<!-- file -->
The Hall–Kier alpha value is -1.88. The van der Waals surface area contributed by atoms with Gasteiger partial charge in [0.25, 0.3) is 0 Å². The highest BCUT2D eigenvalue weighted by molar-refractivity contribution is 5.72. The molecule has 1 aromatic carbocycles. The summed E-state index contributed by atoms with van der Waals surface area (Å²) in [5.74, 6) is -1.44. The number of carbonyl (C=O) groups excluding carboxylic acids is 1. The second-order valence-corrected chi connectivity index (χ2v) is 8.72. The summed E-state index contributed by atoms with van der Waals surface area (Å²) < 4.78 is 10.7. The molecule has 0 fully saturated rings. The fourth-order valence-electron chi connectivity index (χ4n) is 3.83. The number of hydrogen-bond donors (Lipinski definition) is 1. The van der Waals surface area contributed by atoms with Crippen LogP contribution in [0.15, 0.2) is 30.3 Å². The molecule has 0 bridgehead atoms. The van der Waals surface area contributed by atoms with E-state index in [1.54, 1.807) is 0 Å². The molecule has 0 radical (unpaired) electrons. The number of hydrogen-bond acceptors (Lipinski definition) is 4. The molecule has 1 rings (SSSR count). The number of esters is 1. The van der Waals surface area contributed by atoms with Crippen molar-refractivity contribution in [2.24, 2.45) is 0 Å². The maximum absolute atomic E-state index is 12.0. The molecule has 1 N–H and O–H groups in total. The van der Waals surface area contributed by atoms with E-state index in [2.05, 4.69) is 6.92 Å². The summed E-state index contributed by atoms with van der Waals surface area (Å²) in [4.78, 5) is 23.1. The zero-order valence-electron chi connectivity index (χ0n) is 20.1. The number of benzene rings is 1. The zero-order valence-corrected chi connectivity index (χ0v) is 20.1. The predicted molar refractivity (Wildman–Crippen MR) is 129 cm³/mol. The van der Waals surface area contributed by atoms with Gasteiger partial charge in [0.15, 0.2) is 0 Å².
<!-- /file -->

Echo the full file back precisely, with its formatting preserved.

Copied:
The Hall–Kier alpha value is -1.88. The van der Waals surface area contributed by atoms with Gasteiger partial charge in [0.25, 0.3) is 0 Å². The highest BCUT2D eigenvalue weighted by molar-refractivity contribution is 5.72. The molecule has 1 aromatic carbocycles. The summed E-state index contributed by atoms with van der Waals surface area (Å²) in [5.74, 6) is -1.44. The number of carbonyl (C=O) groups excluding carboxylic acids is 1. The second-order valence-corrected chi connectivity index (χ2v) is 8.72. The summed E-state index contributed by atoms with van der Waals surface area (Å²) < 4.78 is 10.7. The molecule has 0 fully saturated rings. The fourth-order valence-electron chi connectivity index (χ4n) is 3.83. The number of hydrogen-bond donors (Lipinski definition) is 1. The van der Waals surface area contributed by atoms with Crippen LogP contribution in [0.15, 0.2) is 30.3 Å². The molecule has 0 bridgehead atoms. The van der Waals surface area contributed by atoms with E-state index in [1.54, 1.807) is 0 Å². The molecule has 0 radical (unpaired) electrons. The number of hydrogen-bond acceptors (Lipinski definition) is 4. The molecule has 1 rings (SSSR count). The number of esters is 1. The van der Waals surface area contributed by atoms with Crippen molar-refractivity contribution in [2.24, 2.45) is 0 Å². The maximum absolute atomic E-state index is 12.0. The molecule has 1 N–H and O–H groups in total. The van der Waals surface area contributed by atoms with E-state index in [2.05, 4.69) is 6.92 Å². The summed E-state index contributed by atoms with van der Waals surface area (Å²) in [4.78, 5) is 23.1. The zero-order valence-electron chi connectivity index (χ0n) is 20.1. The number of benzene rings is 1. The zero-order valence-corrected chi connectivity index (χ0v) is 20.1. The predicted molar refractivity (Wildman–Crippen MR) is 129 cm³/mol. The van der Waals surface area contributed by atoms with Gasteiger partial charge in [0.15, 0.2) is 0 Å².